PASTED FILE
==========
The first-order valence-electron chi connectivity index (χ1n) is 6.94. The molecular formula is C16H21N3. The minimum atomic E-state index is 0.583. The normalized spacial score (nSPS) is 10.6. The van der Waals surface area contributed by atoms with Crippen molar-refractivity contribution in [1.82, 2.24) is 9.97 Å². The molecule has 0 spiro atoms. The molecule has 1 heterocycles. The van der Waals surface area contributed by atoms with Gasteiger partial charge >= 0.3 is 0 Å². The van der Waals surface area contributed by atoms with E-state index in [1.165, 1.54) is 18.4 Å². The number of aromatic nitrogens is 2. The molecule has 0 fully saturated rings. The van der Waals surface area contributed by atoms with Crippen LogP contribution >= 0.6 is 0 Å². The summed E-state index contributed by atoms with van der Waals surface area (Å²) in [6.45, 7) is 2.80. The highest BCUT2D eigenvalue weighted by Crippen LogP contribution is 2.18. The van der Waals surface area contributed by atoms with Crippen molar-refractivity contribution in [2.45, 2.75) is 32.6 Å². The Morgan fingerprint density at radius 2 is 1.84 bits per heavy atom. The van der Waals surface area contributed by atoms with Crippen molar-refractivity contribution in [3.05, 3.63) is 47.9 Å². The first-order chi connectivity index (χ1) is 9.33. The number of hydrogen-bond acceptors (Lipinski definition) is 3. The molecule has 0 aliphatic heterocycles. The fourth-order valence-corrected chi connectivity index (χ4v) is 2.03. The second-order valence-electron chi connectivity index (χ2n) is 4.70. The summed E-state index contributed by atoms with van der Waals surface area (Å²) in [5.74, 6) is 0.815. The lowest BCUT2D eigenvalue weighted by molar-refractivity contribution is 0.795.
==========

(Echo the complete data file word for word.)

The first-order valence-electron chi connectivity index (χ1n) is 6.94. The molecular formula is C16H21N3. The minimum atomic E-state index is 0.583. The normalized spacial score (nSPS) is 10.6. The van der Waals surface area contributed by atoms with Crippen molar-refractivity contribution in [1.82, 2.24) is 9.97 Å². The molecule has 0 spiro atoms. The molecule has 1 heterocycles. The van der Waals surface area contributed by atoms with Gasteiger partial charge >= 0.3 is 0 Å². The van der Waals surface area contributed by atoms with E-state index in [1.165, 1.54) is 18.4 Å². The number of aromatic nitrogens is 2. The molecule has 0 fully saturated rings. The van der Waals surface area contributed by atoms with Crippen LogP contribution >= 0.6 is 0 Å². The summed E-state index contributed by atoms with van der Waals surface area (Å²) in [6.45, 7) is 2.80. The highest BCUT2D eigenvalue weighted by Crippen LogP contribution is 2.18. The van der Waals surface area contributed by atoms with Crippen molar-refractivity contribution in [2.45, 2.75) is 32.6 Å². The Morgan fingerprint density at radius 2 is 1.84 bits per heavy atom. The van der Waals surface area contributed by atoms with Crippen molar-refractivity contribution in [3.05, 3.63) is 47.9 Å². The first-order chi connectivity index (χ1) is 9.33. The number of hydrogen-bond acceptors (Lipinski definition) is 3. The molecule has 0 aliphatic heterocycles. The fourth-order valence-corrected chi connectivity index (χ4v) is 2.03. The second-order valence-electron chi connectivity index (χ2n) is 4.70. The summed E-state index contributed by atoms with van der Waals surface area (Å²) in [5.74, 6) is 0.815. The lowest BCUT2D eigenvalue weighted by molar-refractivity contribution is 0.795.